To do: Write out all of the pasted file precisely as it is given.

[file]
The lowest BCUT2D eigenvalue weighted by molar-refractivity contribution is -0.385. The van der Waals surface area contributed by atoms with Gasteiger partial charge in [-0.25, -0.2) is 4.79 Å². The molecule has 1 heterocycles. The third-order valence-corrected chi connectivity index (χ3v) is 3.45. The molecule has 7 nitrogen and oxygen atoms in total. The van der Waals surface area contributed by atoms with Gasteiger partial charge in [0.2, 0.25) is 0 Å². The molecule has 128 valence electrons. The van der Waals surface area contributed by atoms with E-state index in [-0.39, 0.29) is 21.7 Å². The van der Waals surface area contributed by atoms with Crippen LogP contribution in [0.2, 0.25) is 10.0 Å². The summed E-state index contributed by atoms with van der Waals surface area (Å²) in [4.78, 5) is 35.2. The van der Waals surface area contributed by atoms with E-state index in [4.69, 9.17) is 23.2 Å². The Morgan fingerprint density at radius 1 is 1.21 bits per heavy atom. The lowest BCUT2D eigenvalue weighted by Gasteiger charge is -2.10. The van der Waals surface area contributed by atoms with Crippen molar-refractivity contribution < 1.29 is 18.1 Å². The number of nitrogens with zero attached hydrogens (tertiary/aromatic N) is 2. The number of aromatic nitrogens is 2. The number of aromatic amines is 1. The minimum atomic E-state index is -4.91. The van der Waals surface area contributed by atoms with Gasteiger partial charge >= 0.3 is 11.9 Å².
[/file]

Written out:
The lowest BCUT2D eigenvalue weighted by molar-refractivity contribution is -0.385. The van der Waals surface area contributed by atoms with Gasteiger partial charge in [-0.25, -0.2) is 4.79 Å². The molecule has 1 heterocycles. The third-order valence-corrected chi connectivity index (χ3v) is 3.45. The molecule has 7 nitrogen and oxygen atoms in total. The van der Waals surface area contributed by atoms with Gasteiger partial charge in [0.2, 0.25) is 0 Å². The molecule has 128 valence electrons. The van der Waals surface area contributed by atoms with E-state index in [-0.39, 0.29) is 21.7 Å². The van der Waals surface area contributed by atoms with Crippen LogP contribution in [0.2, 0.25) is 10.0 Å². The summed E-state index contributed by atoms with van der Waals surface area (Å²) in [4.78, 5) is 35.2. The van der Waals surface area contributed by atoms with E-state index in [4.69, 9.17) is 23.2 Å². The Morgan fingerprint density at radius 1 is 1.21 bits per heavy atom. The lowest BCUT2D eigenvalue weighted by Gasteiger charge is -2.10. The van der Waals surface area contributed by atoms with Crippen molar-refractivity contribution < 1.29 is 18.1 Å². The number of nitrogens with zero attached hydrogens (tertiary/aromatic N) is 2. The number of aromatic nitrogens is 2. The number of aromatic amines is 1. The minimum atomic E-state index is -4.91. The van der Waals surface area contributed by atoms with Gasteiger partial charge >= 0.3 is 11.9 Å².